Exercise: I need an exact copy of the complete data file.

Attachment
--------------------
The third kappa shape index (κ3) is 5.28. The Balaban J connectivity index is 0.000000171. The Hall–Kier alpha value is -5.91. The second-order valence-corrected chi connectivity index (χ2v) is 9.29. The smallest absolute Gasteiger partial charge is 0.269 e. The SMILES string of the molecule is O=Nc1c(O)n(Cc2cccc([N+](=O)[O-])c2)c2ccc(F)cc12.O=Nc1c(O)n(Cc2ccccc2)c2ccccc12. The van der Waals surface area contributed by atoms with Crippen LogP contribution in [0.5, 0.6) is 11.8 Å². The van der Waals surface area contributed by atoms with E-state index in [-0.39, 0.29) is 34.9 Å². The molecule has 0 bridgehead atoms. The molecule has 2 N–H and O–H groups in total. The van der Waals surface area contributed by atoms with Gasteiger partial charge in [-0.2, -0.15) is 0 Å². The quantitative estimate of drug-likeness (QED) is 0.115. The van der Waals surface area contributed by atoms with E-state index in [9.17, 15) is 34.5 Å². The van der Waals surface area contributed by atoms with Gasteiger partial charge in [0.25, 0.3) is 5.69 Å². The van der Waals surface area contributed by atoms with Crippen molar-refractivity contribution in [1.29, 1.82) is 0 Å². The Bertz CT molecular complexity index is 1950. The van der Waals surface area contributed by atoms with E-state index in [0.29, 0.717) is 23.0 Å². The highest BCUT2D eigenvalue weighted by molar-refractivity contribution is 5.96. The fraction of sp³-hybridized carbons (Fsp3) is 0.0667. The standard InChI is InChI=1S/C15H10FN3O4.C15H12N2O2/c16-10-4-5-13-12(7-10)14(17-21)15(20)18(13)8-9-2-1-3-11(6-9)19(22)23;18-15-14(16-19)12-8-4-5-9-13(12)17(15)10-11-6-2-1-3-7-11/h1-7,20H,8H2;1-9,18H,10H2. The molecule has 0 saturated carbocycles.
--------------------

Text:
The third kappa shape index (κ3) is 5.28. The Balaban J connectivity index is 0.000000171. The Hall–Kier alpha value is -5.91. The second-order valence-corrected chi connectivity index (χ2v) is 9.29. The smallest absolute Gasteiger partial charge is 0.269 e. The SMILES string of the molecule is O=Nc1c(O)n(Cc2cccc([N+](=O)[O-])c2)c2ccc(F)cc12.O=Nc1c(O)n(Cc2ccccc2)c2ccccc12. The van der Waals surface area contributed by atoms with Crippen LogP contribution in [0.5, 0.6) is 11.8 Å². The van der Waals surface area contributed by atoms with E-state index in [-0.39, 0.29) is 34.9 Å². The molecule has 0 bridgehead atoms. The molecule has 2 N–H and O–H groups in total. The van der Waals surface area contributed by atoms with Gasteiger partial charge in [-0.2, -0.15) is 0 Å². The quantitative estimate of drug-likeness (QED) is 0.115. The van der Waals surface area contributed by atoms with E-state index in [9.17, 15) is 34.5 Å². The van der Waals surface area contributed by atoms with Gasteiger partial charge in [0.25, 0.3) is 5.69 Å². The van der Waals surface area contributed by atoms with Crippen molar-refractivity contribution in [1.29, 1.82) is 0 Å². The Bertz CT molecular complexity index is 1950. The van der Waals surface area contributed by atoms with E-state index in [0.29, 0.717) is 23.0 Å². The highest BCUT2D eigenvalue weighted by molar-refractivity contribution is 5.96. The fraction of sp³-hybridized carbons (Fsp3) is 0.0667. The standard InChI is InChI=1S/C15H10FN3O4.C15H12N2O2/c16-10-4-5-13-12(7-10)14(17-21)15(20)18(13)8-9-2-1-3-11(6-9)19(22)23;18-15-14(16-19)12-8-4-5-9-13(12)17(15)10-11-6-2-1-3-7-11/h1-7,20H,8H2;1-9,18H,10H2. The molecule has 0 saturated carbocycles.